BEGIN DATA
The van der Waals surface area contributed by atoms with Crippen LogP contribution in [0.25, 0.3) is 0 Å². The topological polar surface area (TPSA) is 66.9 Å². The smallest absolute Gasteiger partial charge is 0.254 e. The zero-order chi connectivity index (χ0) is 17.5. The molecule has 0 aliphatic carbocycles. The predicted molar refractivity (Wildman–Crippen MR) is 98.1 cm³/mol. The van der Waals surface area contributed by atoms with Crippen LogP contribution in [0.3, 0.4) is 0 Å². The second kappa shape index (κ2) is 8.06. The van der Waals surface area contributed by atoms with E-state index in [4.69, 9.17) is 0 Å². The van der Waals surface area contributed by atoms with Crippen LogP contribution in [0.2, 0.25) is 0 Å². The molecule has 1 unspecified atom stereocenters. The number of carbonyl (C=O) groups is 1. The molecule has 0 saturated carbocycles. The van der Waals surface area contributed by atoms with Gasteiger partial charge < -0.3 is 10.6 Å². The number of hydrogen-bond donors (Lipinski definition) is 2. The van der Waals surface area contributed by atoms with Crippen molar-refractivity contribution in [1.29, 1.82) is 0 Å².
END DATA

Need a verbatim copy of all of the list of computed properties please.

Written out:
The van der Waals surface area contributed by atoms with Crippen LogP contribution in [0.25, 0.3) is 0 Å². The topological polar surface area (TPSA) is 66.9 Å². The smallest absolute Gasteiger partial charge is 0.254 e. The zero-order chi connectivity index (χ0) is 17.5. The molecule has 0 aliphatic carbocycles. The predicted molar refractivity (Wildman–Crippen MR) is 98.1 cm³/mol. The van der Waals surface area contributed by atoms with Crippen LogP contribution in [0.3, 0.4) is 0 Å². The second kappa shape index (κ2) is 8.06. The van der Waals surface area contributed by atoms with E-state index in [4.69, 9.17) is 0 Å². The van der Waals surface area contributed by atoms with Crippen LogP contribution in [0.2, 0.25) is 0 Å². The molecule has 1 unspecified atom stereocenters. The number of carbonyl (C=O) groups is 1. The molecule has 0 saturated carbocycles. The van der Waals surface area contributed by atoms with Gasteiger partial charge < -0.3 is 10.6 Å². The number of hydrogen-bond donors (Lipinski definition) is 2. The van der Waals surface area contributed by atoms with Crippen molar-refractivity contribution in [1.29, 1.82) is 0 Å².